In book and paper conservation, there are many times when a substance or material needs to be mechanically removed or scraped off. Standard scalpels with replaceable blades are ok for cutting, but less than ideal—even dangerous—for scraping. The blades are very thin, flex unduly, and are easy to break where they slide into the handle. The blades often stick out wider than the handle, making them uncomfortable if you choke up close to the cutting edge. Older surgical and dissection scalpels are useful, but often are flat or hollow ground which is not great for slicing thin layers and scraping.
This precision instrument has a convex bevel which helps it to skate along the surface of a substrate, lessing the change of digging into it. The shape of the cutting edge allows it to be comfortably held either at a very low angle or a higher, 45 degree one (similar to holding a pencil). This knife can be used for delicate lifting or separating adhered materials, and is very useful for removing encrusted glue on spines. Depending on the angle you hold the knife, the cutting edge can be a barely above the surface, and the knife rests on the rounded side bevel.
The convex bevel creates a very durable edge that can be used for chipping hard glue, etc. The steel is softer than my paring knives, making it less brittle and easy to strop. The thread wrapped handle and carved hardwood handle make it comfortable for working long periods of time, even if your hands start to sweat.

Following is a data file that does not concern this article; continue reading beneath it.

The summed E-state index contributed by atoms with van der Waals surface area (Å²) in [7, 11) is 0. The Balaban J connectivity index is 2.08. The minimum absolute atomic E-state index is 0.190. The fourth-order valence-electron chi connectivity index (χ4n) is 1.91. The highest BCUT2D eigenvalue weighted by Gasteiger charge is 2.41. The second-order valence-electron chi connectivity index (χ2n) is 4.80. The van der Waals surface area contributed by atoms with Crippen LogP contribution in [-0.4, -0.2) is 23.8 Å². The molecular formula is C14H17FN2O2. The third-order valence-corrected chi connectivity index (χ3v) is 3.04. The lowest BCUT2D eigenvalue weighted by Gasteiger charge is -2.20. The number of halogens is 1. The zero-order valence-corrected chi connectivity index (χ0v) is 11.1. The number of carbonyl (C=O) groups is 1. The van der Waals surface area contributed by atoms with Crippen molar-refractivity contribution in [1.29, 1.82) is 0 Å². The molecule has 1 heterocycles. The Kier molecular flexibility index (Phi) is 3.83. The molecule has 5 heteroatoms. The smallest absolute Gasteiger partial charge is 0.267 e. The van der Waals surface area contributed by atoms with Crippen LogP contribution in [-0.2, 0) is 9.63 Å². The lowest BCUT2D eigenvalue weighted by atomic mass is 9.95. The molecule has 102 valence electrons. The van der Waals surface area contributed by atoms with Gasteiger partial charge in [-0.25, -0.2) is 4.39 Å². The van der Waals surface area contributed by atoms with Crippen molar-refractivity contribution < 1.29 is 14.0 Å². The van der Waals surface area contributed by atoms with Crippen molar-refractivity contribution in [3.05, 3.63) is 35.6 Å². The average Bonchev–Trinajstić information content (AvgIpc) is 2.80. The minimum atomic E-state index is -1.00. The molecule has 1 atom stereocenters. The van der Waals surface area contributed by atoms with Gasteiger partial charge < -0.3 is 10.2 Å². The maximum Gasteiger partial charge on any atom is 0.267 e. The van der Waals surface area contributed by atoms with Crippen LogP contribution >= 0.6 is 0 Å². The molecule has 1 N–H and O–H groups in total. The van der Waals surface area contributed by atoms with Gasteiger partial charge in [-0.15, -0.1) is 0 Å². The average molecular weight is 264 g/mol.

The sides of the blade are carefully rounded to make it comfortable to hold and well balanced to use. The high carbon steel is hardened to between Rc 50-55, is 1.5 inches long (40mm) and 1/16 inch (1.5mm) the hardwood handle 5.5 inches (140mm) long. The knife is about .5 inches wide at the widest part. Overall length about 7 inches (180mm) and weighs .7 oz (20g), though the weight varies and depends primarily on the species of the wood handles. The current batch has Lignum vitae handles.
ITEM # WS: $175.00
6 Replies to “Scalpel for Book and Paper Conservation”
I’ve had one of these knives for years, it’s one of my favorite and most useful tools ever,
I made these some of these 7 or so years ago. For whatever reason they didn’t sell well so I took them out of the catalog. Recently some of the people and institutions that bought some initially wanted more, so I hope I’m not jinxing myself by putting them back in the catalog.
I just got back from Japan and learned about all sorts of useful information, primarily about hand scrolls and Japanese papers. We all got knives that look a little like this one. Yours looks like a left handed into knife (line over the o). We used this into knife to shave/chamfer our mends. The into knife can be used by pulling toward you or slicing away from you.
Thanks for the info, I’d like to see a picture. The scalpel pictured above is actually double beveled, so it can be used either by right or left handers.
This looks like a very nice tool! The pictures show a right handed person using the tool. My question as a left handed is if you also have the tool made for us left handed?
Hi, The knife is double beveled, so it can be used by right and left handers. And the person using it is me!